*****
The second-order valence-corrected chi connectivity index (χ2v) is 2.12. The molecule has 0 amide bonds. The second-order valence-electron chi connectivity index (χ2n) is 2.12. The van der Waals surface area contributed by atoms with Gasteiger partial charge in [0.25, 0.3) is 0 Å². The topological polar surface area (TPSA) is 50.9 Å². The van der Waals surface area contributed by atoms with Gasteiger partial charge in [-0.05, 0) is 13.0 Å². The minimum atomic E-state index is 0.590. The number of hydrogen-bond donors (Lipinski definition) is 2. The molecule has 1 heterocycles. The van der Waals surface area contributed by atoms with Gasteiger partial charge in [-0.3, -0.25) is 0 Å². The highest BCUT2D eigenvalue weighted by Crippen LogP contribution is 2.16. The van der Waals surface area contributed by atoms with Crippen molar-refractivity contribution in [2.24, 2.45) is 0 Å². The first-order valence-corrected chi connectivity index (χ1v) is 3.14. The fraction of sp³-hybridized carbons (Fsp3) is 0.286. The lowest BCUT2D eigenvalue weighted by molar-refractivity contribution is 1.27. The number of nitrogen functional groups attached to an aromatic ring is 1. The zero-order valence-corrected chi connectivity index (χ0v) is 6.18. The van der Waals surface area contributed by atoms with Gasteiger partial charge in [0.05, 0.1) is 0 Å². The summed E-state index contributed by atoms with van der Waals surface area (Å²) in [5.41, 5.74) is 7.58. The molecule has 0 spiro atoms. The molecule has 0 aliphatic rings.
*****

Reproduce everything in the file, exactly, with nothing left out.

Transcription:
The second-order valence-corrected chi connectivity index (χ2v) is 2.12. The molecule has 0 amide bonds. The second-order valence-electron chi connectivity index (χ2n) is 2.12. The van der Waals surface area contributed by atoms with Gasteiger partial charge in [0.25, 0.3) is 0 Å². The topological polar surface area (TPSA) is 50.9 Å². The van der Waals surface area contributed by atoms with Gasteiger partial charge in [-0.05, 0) is 13.0 Å². The minimum atomic E-state index is 0.590. The number of hydrogen-bond donors (Lipinski definition) is 2. The molecule has 1 heterocycles. The van der Waals surface area contributed by atoms with Gasteiger partial charge in [-0.3, -0.25) is 0 Å². The highest BCUT2D eigenvalue weighted by Crippen LogP contribution is 2.16. The van der Waals surface area contributed by atoms with Crippen molar-refractivity contribution in [2.24, 2.45) is 0 Å². The first-order valence-corrected chi connectivity index (χ1v) is 3.14. The fraction of sp³-hybridized carbons (Fsp3) is 0.286. The lowest BCUT2D eigenvalue weighted by molar-refractivity contribution is 1.27. The number of nitrogen functional groups attached to an aromatic ring is 1. The zero-order valence-corrected chi connectivity index (χ0v) is 6.18. The van der Waals surface area contributed by atoms with Gasteiger partial charge in [0.05, 0.1) is 0 Å². The summed E-state index contributed by atoms with van der Waals surface area (Å²) in [5.41, 5.74) is 7.58. The molecule has 0 spiro atoms. The molecule has 0 aliphatic rings.